Every week, the editors of The Paris Review lift the paywall on a selection of interviews, stories, poems, and more from the magazine’s archive. You can have these unlocked pieces delivered straight to your inbox every Sunday by signing up for the Redux newsletter.
This week, we bring you Jane Smiley’s 2015 Writers at Work interview, where she describes writing in a fugue state; Raymond Pettibon’s portfolio “Real Dogs in Space”; and May Sarton’s poem “A Farewell.”
Jane Smiley, The Art of Fiction No. 229
Issue no. 214 (Fall 2015)
You’ve described writing as a source of relaxation.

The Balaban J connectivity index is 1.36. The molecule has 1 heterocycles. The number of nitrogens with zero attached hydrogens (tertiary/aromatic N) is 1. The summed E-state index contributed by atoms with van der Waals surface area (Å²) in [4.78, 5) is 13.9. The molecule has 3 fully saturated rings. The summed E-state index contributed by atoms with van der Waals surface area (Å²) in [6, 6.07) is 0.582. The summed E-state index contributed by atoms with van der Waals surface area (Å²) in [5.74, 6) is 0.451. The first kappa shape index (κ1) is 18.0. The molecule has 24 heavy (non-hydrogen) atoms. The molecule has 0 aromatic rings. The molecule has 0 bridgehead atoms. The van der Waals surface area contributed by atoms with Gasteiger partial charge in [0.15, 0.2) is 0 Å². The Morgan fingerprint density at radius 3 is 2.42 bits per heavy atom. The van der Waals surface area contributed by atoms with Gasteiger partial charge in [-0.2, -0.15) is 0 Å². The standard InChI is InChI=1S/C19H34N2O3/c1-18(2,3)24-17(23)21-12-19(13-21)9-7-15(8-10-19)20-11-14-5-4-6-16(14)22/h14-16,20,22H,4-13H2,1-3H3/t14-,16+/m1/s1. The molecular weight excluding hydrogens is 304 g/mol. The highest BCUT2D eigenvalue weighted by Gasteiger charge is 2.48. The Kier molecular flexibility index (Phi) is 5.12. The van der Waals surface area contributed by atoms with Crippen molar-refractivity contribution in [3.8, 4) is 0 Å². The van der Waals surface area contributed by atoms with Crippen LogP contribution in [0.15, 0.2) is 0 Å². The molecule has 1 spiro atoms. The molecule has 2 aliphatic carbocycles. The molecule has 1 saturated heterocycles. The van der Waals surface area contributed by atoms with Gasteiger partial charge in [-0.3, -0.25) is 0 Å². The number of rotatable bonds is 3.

Do you know the writer Mihaly Csikszentmihalyi? He’s a Hungarian psychologist who writes about the state of flow. If you’re in a creative state, then essentially things sort of coagulate and you enter a state of hyperconsciousness—you can write for an hour or so, but it only seems like a few minutes because you’re so concentrated on it. I’ve experienced that a lot, which doesn’t mean there’s no frustration, but I don’t really remember the frustration very well. I remember more when the writing comes together. And I’m willing to seek out that coming together. If I get frustrated, I’ll go eat something, I’ll go open another Diet Coke, I’ll go to the barn, I’ll distract myself, and then the parts in my brain that were working click and I get an idea. I read an article about how to learn to play a musical instrument. You practice, practice, practice on Friday, then you walk away. And then when you sit down on Saturday, you’re better. Not only because of all the practice, but also because of the walking away. I’m a firm believer in walking away.